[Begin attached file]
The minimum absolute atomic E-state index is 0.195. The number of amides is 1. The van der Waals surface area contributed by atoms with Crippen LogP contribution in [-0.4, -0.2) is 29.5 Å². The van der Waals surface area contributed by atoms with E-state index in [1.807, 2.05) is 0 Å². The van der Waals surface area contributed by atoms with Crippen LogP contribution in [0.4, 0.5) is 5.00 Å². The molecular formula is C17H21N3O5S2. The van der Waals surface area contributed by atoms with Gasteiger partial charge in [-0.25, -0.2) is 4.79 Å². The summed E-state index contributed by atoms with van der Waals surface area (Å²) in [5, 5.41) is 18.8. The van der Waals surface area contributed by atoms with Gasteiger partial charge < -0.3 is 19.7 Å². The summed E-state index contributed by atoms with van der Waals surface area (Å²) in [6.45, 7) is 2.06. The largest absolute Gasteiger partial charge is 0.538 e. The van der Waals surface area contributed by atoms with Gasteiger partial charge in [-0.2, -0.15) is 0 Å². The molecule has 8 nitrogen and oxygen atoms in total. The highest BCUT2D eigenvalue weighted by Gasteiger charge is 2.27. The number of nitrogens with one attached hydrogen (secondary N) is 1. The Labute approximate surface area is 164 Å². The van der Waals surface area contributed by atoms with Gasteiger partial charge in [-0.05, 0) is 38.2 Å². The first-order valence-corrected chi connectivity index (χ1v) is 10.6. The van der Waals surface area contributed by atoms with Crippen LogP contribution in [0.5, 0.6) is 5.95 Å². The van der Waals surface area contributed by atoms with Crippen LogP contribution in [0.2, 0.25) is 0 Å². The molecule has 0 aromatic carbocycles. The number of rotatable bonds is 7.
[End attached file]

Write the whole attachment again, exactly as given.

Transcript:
The minimum absolute atomic E-state index is 0.195. The number of amides is 1. The van der Waals surface area contributed by atoms with Crippen LogP contribution in [-0.4, -0.2) is 29.5 Å². The van der Waals surface area contributed by atoms with E-state index in [1.807, 2.05) is 0 Å². The van der Waals surface area contributed by atoms with Crippen LogP contribution in [0.4, 0.5) is 5.00 Å². The molecular formula is C17H21N3O5S2. The van der Waals surface area contributed by atoms with Gasteiger partial charge in [-0.25, -0.2) is 4.79 Å². The summed E-state index contributed by atoms with van der Waals surface area (Å²) in [5, 5.41) is 18.8. The van der Waals surface area contributed by atoms with Gasteiger partial charge < -0.3 is 19.7 Å². The summed E-state index contributed by atoms with van der Waals surface area (Å²) in [6.45, 7) is 2.06. The largest absolute Gasteiger partial charge is 0.538 e. The van der Waals surface area contributed by atoms with Gasteiger partial charge in [-0.2, -0.15) is 0 Å². The molecule has 8 nitrogen and oxygen atoms in total. The highest BCUT2D eigenvalue weighted by Gasteiger charge is 2.27. The number of nitrogens with one attached hydrogen (secondary N) is 1. The Labute approximate surface area is 164 Å². The van der Waals surface area contributed by atoms with Gasteiger partial charge in [-0.05, 0) is 38.2 Å². The first-order valence-corrected chi connectivity index (χ1v) is 10.6. The van der Waals surface area contributed by atoms with Crippen LogP contribution in [0.5, 0.6) is 5.95 Å². The van der Waals surface area contributed by atoms with Crippen LogP contribution in [0.2, 0.25) is 0 Å². The molecule has 0 aromatic carbocycles. The number of rotatable bonds is 7.